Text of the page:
The giant claw: Mount Owen’s terrifying discovery!

Archaeologists have found a claw that is 3,300 years old and belongs to a bird that has been extinct for the past 800 years.
The giant claw discovered by the members of the New Zealand Speleological Society in 1987.
The giant claw discovered by the members of the New Zealand Speleological Society in 1987. © Wikimedia Commons

New Zealand’s ancient past is filled with mystery and intrigue. The remote island home to the Maori is also home to over 170 species of birds, of which over 80% are endemic, means they no longer exist anywhere else in the world. And many of the species are now extinct. The extinction of those birds is largely attributed to human settlement and to the many invasive species that came with it.

Archaeopteryx, bird-like dinosaur from the Late Jurassic period around 150 million years ago (3d rendering)
Archaeopteryx, bird-like dinosaur from the Late Jurassic period around 150 million years ago (3d rendering) © Shutterstock

However, there are still some remnants of these unique creatures from a bygone era. This discovery of a 3,300-year-old unusually massive bird claw from New Zealand is a small but important reminder of how fragile life on earth can be.

More than three decades ago in 1987, the members of the New Zealand Speleological made a strange yet fascinating discovery. They were traversing the cave systems of Mount Owen in New Zealand when they unearthed a breathtaking find — a claw that seemed to have belonged to a dinosaur. And much to their surprise, it still had muscles and skin tissues attached to it.

The giant claw discovered by the members of the New Zealand Speleological Society in 1987.
The giant claw discovered by the members of the New Zealand Speleological Society in 1987. © Wikimedia Commons

Later, they found out that the mysterious talon had belonged to an extinct flightless bird species called moa. Native to New Zealand, moas, unfortunately, had become extinct approximately 700 to 800 years ago.

The claw turned out to have belonged to a now-extinct flightless species called moa.
The claw turned out to have belonged to a now-extinct flightless species called moa. © Wikimedia Commons

So, archaeologists have then posited that the mummified moa claw must have been over 3,300 years old upon discovery! It is estimated that the Moas’ ancestry can be traced back to the ancient supercontinent Gondwana around 80 million years ago.

The name “moa” originates from the Polynesian word meaning domestic fowl, and the term refers to a group of birds that includes three families, six genera, and nine species.

The sizes of these species ranged widely; some were about the same size as a turkey, while others were considerably larger than an ostrich. The two largest of the nine species stood around 12 feet (3.6 m) tall and weighed roughly 510 lb (230 kg).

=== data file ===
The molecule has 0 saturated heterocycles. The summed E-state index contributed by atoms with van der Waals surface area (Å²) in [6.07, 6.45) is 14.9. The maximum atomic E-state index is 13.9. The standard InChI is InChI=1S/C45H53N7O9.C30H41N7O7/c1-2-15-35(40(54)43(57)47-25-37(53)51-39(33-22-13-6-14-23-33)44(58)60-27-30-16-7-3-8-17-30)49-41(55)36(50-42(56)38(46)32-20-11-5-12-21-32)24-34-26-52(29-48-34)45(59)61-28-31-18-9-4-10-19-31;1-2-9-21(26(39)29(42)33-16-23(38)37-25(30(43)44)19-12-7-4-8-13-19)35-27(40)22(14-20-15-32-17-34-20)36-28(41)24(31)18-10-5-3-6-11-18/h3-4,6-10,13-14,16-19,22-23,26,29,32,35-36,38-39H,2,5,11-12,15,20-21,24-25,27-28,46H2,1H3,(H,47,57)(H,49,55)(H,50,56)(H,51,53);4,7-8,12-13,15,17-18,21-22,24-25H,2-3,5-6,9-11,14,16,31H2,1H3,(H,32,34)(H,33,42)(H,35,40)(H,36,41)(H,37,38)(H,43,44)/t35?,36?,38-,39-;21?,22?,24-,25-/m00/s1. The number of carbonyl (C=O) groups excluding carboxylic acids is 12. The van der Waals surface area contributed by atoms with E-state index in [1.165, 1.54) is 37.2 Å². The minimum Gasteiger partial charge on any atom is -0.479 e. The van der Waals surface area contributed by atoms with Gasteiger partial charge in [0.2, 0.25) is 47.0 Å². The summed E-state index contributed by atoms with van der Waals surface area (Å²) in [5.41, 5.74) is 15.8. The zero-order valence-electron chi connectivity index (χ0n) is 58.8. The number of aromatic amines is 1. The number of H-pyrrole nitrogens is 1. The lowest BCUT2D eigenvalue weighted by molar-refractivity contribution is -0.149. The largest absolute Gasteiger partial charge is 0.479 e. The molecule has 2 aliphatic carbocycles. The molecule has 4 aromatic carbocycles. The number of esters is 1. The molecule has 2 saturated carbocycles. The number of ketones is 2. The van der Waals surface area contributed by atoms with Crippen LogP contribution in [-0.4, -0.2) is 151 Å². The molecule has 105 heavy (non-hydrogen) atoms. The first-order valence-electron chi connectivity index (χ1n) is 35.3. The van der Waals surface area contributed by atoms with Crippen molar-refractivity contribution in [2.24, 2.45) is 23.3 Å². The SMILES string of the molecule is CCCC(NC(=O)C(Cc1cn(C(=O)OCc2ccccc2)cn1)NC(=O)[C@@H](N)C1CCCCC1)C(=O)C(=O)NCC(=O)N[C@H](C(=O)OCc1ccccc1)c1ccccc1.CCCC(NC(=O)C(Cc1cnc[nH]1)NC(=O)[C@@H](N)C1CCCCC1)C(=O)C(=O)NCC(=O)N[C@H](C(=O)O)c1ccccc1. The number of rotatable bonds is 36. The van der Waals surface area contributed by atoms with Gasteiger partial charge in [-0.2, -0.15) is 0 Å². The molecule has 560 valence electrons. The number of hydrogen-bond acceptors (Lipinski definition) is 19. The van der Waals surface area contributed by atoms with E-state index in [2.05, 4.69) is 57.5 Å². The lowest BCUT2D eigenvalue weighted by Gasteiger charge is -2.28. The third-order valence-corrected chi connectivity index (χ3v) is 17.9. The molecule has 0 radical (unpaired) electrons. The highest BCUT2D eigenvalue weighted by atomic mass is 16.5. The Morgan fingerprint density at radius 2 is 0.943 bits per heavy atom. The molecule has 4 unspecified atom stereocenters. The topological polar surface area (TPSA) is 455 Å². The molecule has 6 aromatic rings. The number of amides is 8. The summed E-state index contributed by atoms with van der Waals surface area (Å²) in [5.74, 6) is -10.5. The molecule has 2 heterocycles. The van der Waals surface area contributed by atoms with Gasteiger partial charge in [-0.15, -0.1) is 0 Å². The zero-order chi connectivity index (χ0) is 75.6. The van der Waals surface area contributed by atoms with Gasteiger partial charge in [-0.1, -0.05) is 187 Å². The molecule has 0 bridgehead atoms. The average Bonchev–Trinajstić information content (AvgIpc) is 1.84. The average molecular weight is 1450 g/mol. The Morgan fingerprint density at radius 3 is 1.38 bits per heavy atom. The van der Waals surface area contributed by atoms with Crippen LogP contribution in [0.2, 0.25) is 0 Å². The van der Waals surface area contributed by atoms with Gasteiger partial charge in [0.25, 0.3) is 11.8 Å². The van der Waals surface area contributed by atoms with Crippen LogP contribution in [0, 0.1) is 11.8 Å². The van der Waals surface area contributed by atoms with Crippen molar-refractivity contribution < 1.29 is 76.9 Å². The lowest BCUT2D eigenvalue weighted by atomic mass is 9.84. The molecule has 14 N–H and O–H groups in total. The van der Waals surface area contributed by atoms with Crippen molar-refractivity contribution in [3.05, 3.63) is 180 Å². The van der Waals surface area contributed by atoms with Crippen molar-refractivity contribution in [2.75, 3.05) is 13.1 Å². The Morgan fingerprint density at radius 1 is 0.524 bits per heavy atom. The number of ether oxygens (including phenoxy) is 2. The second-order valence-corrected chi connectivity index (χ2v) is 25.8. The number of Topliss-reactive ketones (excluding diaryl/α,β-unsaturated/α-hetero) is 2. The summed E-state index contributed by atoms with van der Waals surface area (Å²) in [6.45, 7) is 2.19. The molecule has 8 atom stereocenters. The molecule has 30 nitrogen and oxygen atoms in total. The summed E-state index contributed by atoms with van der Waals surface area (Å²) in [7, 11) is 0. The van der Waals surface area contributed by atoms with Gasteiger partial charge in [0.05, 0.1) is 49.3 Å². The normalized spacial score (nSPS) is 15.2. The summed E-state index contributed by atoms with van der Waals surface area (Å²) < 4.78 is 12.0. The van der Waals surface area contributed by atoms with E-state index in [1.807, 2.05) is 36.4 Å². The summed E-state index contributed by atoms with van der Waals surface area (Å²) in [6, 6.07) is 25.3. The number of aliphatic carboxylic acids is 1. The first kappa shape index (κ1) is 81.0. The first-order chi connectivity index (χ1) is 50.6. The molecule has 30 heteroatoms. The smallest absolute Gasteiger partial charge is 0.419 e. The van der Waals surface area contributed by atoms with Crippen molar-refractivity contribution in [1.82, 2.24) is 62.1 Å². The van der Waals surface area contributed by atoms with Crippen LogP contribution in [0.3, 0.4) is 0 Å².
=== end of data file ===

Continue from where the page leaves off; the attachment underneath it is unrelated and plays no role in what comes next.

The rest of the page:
These footprints of Dinornis robustus were exposed in August 1911 when a flood in the Manawatū River swept away the blue clay that had covered and preserved them. They show that the moa had three strong front-pointing toes and, unlike most other ratites, a small rear toe.
These footprints of Dinornis robustus (Moa) were exposed in August 1911 when a flood in the Manawatū River swept away the blue clay that had covered and preserved them. They show that the moa had three strong front-pointing toes and, unlike most other ratites, a small rear toe. © Wikimedia Commons

The fossil record shows that the extinct birds were predominantly herbivores; their diet consisted primarily of fruits, grass, leaves, and seeds. According to genetic analyses, the South American tinamous (a flying bird that is a sister group to ratites) were their closest living relatives. However, the nine species of moa, in contrast to all other ratites, were the only flightless birds that lacked vestigial wings.

Moas used to be the largest terrestrial animals and herbivores that dominated the forests of New Zealand. The Haast’s eagle was its only natural predator before humans arrived.

An artist's rendition of a Haast's eagle attacking moa
An artist’s rendition of a Haast’s eagle attacking moa © Wikimedia Commons

Meanwhile, the Maori and other Polynesians began arriving in the region in the early 1300s. Unfortunately, not long after humans arrived on the island, they went extinct and were never seen again. The Haast’s eagle also went extinct shortly after.

Hunting Moa birds
Hunting Moa birds © Wikimedia Commons

Numerous scientists asserted that hunting and habitat reduction were the main causes of their extinction. Trevor Worthy, a paleozoologist known for his extensive research on moa, appears to have agreed with this assumption.

“The inescapable conclusion is these birds were not senescent, not in the old age of their lineage and about to exit from the world. Rather they were robust, healthy populations when humans encountered and terminated them.”

Whatever the reasons were for the extinction of these species, may they serve as a warning to us to preserve the surviving species in peril.

Previous Article
4 billion-year-old rock from Earth was discovered on the Moon: What theorists say? 1

4 billion-year-old rock from Earth was discovered on the Moon: What theorists say?

Next Article
What became of Abu Bakr II's fleet? Was America discovered in the early 14th century?

King Abu Bakr II's mysterious voyage: Was America discovered in the early 14th century?